Cleaning without chemicals

Jan 16 2013 0 Comments Tags: chemicals, cleaning, soap

I'm not much of a cleaner.  Our house is pretty messy most of the time.  About once a week I try to at least tidy everything away and sweep the floor (we have tiles throughout the tiny house).  I try to keep the kitchen clean and sanitary (what will all the crazy things fermenting on the bench!), and we wipe the bath out before we have the next bath :)  I have never been one to buy lots of cleaning products.  I find the range of different products quite bewildering and try to avoid that isle of the supermarket because I can't stand the smell of the fake fragrances.

The things that we do buy are dishwashing liquid, toilet cleaner and a bench-spray-cleaner-thingy (we already replaced laundry powder with soap nuts).  I've been thinking for a while that we really need to find an alternative to all these products.  I hate the smell of these products, I hate that they have unnecessary blue and green colouring in them (why do I want to wash my dishes with flouro green? when did that come to represent "clean"?) and I hate buying the packaging that they come in.

Washing the dishes
A friend who makes soap recently introduced me to her soap shaker.  I had wondered what people did before the flouro green liquid was invented!  I had heard of soap shakers, but I didn't know what they actually looked like.  They are now almost impossible to buy.  You can either get them antique or from this person who started making them.  I did ask Pete to make me one, but he was very busy lately, and I didn't want to buy anymore flouro green, so I got impatient and decided to support a small business instead :)  They are quite expensive, but I think I will save that money by using soap instead of flouro green.

The soap shaker arrives from New Zealand and has been opened by customs -
It said "soap shaker" on the declaration, what's not to understand?

The soap shaker works by simply loading it up with soap and swishing it in the water before adding the dishes.  Its no more complicated that the flouro green liquid, just went out of fashion I suppose (you can work out the conspiracy theory for yourself).  I am lucky that the same friend who told me about it, also makes her own soap in the perfect size to fit the shaker with citrus oil, which smells lovely, but any plain soap would do the job (I'm thinking of using up all our odd soap ends in it).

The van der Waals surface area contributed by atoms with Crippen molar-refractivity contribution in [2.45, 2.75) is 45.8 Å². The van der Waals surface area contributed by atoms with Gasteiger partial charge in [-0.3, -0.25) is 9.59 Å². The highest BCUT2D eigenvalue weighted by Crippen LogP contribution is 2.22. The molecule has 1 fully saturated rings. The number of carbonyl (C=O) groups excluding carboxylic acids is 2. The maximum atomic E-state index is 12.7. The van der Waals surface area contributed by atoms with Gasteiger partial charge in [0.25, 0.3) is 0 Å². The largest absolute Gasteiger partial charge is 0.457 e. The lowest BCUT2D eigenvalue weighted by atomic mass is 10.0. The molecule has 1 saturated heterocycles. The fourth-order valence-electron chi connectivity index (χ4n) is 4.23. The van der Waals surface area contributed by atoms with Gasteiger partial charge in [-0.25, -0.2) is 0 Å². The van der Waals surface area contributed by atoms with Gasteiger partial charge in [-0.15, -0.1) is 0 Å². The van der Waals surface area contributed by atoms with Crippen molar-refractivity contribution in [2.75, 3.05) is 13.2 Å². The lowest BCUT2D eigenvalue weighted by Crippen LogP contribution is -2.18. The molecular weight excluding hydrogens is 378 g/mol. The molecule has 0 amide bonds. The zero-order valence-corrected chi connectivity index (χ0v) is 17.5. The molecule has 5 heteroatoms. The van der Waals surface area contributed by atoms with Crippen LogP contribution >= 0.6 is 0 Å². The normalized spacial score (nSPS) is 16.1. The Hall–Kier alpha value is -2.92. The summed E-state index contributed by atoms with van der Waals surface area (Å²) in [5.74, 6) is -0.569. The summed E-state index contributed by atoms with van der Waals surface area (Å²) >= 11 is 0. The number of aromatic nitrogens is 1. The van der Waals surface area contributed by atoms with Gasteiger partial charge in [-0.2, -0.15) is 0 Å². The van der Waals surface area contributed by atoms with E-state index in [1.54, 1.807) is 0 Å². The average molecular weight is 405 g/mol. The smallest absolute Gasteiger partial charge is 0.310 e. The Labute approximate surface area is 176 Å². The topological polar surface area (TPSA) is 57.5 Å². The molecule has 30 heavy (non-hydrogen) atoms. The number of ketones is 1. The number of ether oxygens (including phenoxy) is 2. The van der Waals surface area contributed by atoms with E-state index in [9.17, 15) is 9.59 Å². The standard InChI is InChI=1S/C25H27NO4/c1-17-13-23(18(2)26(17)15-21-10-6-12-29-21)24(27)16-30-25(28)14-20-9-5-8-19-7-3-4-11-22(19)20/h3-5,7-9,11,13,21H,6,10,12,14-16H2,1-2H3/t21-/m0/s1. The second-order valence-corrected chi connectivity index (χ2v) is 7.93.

Wiping the benches
Normally I just wipe the bench tops with hot water, but occasionally I will use a spray product, especially on the oven top if its greasy.  I had read that vinegar was a good substitute and had tried sloshing it around on the oven top, with surprisingly good results.  The other day when I was juicing the third bag of lemons that had been given to me by someone with an overflowing lemon tree, I decided to try a recipe that I had seen where the lemon rinds are soaked in vinegar.  After several weeks, this has resulted in a pleasing lemony smelling vinegar.  I'm sure it does the same job at the plain vinegar, so I wouldn't go out of my way to get lemons, but if you're just going to chuck them in the compost anyway, this is something else you can do with them.

Cleaning the toilet
In our house Pete cleans the toilet far more often than I do.  I don't know why, but I just don't really care so much.  We have always bought a commercial toilet cleaner.  Really its just a detergent with some colour and smell in it.  Some of them have disinfectants, but that's not great for our septic tank anyway - we want the bacteria to thrive in there!

Most of the natural cleaning ideas involve a combination of vinegar, baking soda and/or borax.  I decided that the easiest way to deal with this was to make up a mixture of baking soda and water in the old toilet cleaner bottle, so that it could easily be squirted around, and to use the vinegar spray that I made for the kitchen (in a different "bathroom bottle").  This seems to do the job and is probably better for the septic too. The baking soda can also be used in the bath if it needs some extra scrubbing.

(We also used a similar method to clean the BBQ recently, and it worked there too, and didn't burn Pete's hands like the oven cleaner he used up last time).

Mopping the floor
This usually gets done when we have visitors coming or something starts to get really sticky.  I have been using up the natural shampoo now that I stopped washing my hair, a splash of that seems to get the floor pretty clean.  When that runs out I will be using vinegar with a few drops of eucalyptus oil.  I find if the water is hot enough, you don't need much else anyway.

Any other suggestions?  What other natural cleaning products do you use?



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